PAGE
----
Finally, he summarised the process and latest developments in EU climate law. He noted that in order to realise its contribution to the Paris Agreement targets, the European Commission presented its Green Deal in 2019, with the goal of making Europe the first climate-neutral continent by 2050. This carbon-neutral target is formalised in the European Climate Act, which enters into force in 2021, with a specific commitment to reduce net greenhouse gas emissions by 55% in 2030 compared to 1990 levels. The 'Fit for 55' Green Economy Act, published by the EU's Executive Council in 2021, covers climate, carbon trading, energy, buildings, land use, transport, taxation, etc. and aims to provide a coherent and balanced framework for reaching the EU's climate targets. The ‘Repower EU’ action programme, officially published in 2022, addresses the current global energy market disruption by enhancing energy independence. In addition, the European Commission has recently proposed a target of 90 per cent emission reductions by 2040, compared to 1990 levels, in light of a less-than-optimistic assessment of the 21 member states' draft National Energy and Climate Plans (NECPs) that have already been submitted for 2023.

Qin Tianbao had a talk with. He thanked Luc Lavrysen for his excellent sharing and added some insights into the development of climate law from the perspective of developing countries. He pointed out that most developing countries have legislative programmes for domestic climate law. For example, China has developed a 1+N policy system. However, how to translate the continuously updated policies into legal language is the primary issue currently faced. To this end, China has initiated the drafting of a special climate law on the one hand, and promoted the transformation of climate change policies into law by setting up a special chapter on green and low-carbon development in the ecological and environmental code that is being compiled on the other. He also mentioned that the attitude of developing countries towards participation in international action on climate change is gradually changing. As the world's largest emitter of carbon dioxide, China had taken practical actions at both the domestic and international levels, not only seeking a green and low-carbon transition, but also actively participating in global climate governance. In addition, he highlighted that China has only 30 years to go from peak carbon to carbon neutrality, which is a short period of time and a high target, resulting in a lot of difficulties and challenges in the process of achieving carbon neutrality. Such challenges also exist in developing countries such as India and Brazil, and in order to overcome such difficulties, technology transfer and financial transfers are particularly important. In this perspective, the EU Carbon Border Adjustment Mechanism (CBAM) may pose some obstacles for developing countries to achieve the goal of carbon neutrality. Although there are many studies intending to prove the legitimacy of the CBAM, the rationality of this mechanism is still debatable in terms of international enforcement or implementation effects.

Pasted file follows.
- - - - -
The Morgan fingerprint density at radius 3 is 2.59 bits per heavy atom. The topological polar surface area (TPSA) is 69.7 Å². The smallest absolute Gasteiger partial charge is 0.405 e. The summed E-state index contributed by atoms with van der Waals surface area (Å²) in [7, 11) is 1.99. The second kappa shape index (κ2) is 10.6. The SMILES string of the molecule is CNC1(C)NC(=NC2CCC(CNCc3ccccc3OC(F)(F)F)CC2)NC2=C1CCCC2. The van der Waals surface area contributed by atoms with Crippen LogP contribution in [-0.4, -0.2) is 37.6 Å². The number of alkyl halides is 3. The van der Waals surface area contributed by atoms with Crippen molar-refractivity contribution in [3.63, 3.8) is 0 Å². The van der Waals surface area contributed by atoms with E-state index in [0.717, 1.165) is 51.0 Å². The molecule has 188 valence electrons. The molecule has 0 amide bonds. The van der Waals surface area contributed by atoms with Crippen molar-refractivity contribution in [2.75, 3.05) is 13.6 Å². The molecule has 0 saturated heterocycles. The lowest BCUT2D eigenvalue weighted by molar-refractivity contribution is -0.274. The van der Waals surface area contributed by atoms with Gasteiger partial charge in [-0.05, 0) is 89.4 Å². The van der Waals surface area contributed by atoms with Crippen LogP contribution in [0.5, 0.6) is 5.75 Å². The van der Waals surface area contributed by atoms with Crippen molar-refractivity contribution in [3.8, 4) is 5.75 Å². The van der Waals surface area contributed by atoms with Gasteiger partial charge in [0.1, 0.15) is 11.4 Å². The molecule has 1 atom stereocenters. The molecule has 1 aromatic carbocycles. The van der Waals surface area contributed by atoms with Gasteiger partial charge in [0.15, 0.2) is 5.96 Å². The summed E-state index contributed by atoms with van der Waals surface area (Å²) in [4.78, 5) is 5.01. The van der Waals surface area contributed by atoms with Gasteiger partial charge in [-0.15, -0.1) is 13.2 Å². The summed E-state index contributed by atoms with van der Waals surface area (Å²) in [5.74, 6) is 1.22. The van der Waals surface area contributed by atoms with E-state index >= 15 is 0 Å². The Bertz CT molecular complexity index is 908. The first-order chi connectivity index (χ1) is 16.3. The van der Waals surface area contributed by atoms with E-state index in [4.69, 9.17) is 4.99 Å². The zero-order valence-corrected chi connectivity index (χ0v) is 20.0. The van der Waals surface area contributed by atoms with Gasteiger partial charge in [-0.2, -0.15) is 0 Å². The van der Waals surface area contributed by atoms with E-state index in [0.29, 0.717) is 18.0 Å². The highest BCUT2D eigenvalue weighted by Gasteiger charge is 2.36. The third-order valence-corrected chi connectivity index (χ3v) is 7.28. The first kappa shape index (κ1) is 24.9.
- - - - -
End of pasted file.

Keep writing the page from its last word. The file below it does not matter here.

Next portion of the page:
Liu Bingyu conducted the talk. She first provided a brief summary of the presentations by Professor Luc Lavrysen and Professor Qin Tianbao, noting in particular the energy, industrial and supply chain security challenges facing developing countries during the low-carbon transition. Secondly, she added a new perspective by sharing the complex relationship between climate change governance regimes and investment protection rules. She noted that green investment cooperation between the EU and China has gained increasing attention in recent years, and that one of the salient features of the reform of the sustainable investment regime is the recognition of the importance of addressing climate change. As climate change becomes a new type of investment variable, the question of how to reconcile climate governance with investment rules and how to prevent future investment constraints has become an urgent issue. She argued that both China and the EU should continue to work on creating a favourable international environment to combat the climate crisis. A favourable international environment would not only be beneficial to national climate change legislation and climate negotiations, but would also allow for the harmonisation of sustainable investment and trade with the fight against climate change.

Afterwards, teachers and students had an in-depth discussion and exchanged views on issues such as ‘EU Carbon Emission Reduction Targets’ and ‘Protection of Climate Refugees’.